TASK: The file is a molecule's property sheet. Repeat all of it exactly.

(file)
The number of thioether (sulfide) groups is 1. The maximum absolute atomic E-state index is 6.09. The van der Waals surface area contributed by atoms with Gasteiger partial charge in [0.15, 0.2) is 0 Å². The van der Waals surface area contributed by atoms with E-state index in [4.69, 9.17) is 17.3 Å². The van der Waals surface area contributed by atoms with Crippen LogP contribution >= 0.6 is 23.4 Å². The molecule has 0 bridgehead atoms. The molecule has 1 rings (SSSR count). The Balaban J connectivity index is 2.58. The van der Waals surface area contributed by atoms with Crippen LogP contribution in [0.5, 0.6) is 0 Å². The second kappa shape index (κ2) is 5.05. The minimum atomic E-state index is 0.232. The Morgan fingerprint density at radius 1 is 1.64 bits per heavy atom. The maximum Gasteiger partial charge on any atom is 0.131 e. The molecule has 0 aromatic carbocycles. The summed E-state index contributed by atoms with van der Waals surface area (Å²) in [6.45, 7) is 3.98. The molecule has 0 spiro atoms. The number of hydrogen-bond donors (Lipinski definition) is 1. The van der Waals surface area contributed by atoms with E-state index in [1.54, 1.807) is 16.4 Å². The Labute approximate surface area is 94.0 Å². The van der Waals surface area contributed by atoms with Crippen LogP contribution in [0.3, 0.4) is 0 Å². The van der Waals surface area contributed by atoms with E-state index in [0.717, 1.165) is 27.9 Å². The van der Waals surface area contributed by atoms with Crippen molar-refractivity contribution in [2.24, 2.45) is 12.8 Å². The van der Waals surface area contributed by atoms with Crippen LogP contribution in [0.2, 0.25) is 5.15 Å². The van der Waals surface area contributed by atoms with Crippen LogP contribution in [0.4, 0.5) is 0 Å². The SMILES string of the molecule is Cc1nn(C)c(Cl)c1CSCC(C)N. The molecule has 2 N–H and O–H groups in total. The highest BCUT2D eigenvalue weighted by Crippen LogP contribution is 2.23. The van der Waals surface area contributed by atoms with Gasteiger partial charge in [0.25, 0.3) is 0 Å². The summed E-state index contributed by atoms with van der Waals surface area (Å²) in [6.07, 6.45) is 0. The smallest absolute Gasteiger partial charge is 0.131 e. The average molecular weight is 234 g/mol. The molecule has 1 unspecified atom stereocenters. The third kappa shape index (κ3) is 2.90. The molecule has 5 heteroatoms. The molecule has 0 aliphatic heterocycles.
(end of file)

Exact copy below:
The number of thioether (sulfide) groups is 1. The maximum absolute atomic E-state index is 6.09. The van der Waals surface area contributed by atoms with Gasteiger partial charge in [0.15, 0.2) is 0 Å². The van der Waals surface area contributed by atoms with E-state index in [4.69, 9.17) is 17.3 Å². The van der Waals surface area contributed by atoms with Crippen LogP contribution >= 0.6 is 23.4 Å². The molecule has 0 bridgehead atoms. The molecule has 1 rings (SSSR count). The Balaban J connectivity index is 2.58. The van der Waals surface area contributed by atoms with Crippen LogP contribution in [0.5, 0.6) is 0 Å². The second kappa shape index (κ2) is 5.05. The minimum atomic E-state index is 0.232. The Morgan fingerprint density at radius 1 is 1.64 bits per heavy atom. The maximum Gasteiger partial charge on any atom is 0.131 e. The molecule has 0 aromatic carbocycles. The summed E-state index contributed by atoms with van der Waals surface area (Å²) in [6.45, 7) is 3.98. The molecule has 0 spiro atoms. The number of hydrogen-bond donors (Lipinski definition) is 1. The van der Waals surface area contributed by atoms with E-state index in [1.54, 1.807) is 16.4 Å². The Labute approximate surface area is 94.0 Å². The van der Waals surface area contributed by atoms with Crippen LogP contribution in [0.3, 0.4) is 0 Å². The van der Waals surface area contributed by atoms with E-state index in [0.717, 1.165) is 27.9 Å². The van der Waals surface area contributed by atoms with Crippen molar-refractivity contribution in [2.24, 2.45) is 12.8 Å². The van der Waals surface area contributed by atoms with Crippen LogP contribution in [0.2, 0.25) is 5.15 Å². The van der Waals surface area contributed by atoms with Crippen LogP contribution in [0.4, 0.5) is 0 Å². The SMILES string of the molecule is Cc1nn(C)c(Cl)c1CSCC(C)N. The molecule has 2 N–H and O–H groups in total. The highest BCUT2D eigenvalue weighted by Crippen LogP contribution is 2.23. The van der Waals surface area contributed by atoms with Gasteiger partial charge in [0.25, 0.3) is 0 Å². The summed E-state index contributed by atoms with van der Waals surface area (Å²) in [6.07, 6.45) is 0. The smallest absolute Gasteiger partial charge is 0.131 e. The average molecular weight is 234 g/mol. The molecule has 1 unspecified atom stereocenters. The third kappa shape index (κ3) is 2.90. The molecule has 5 heteroatoms. The molecule has 0 aliphatic heterocycles.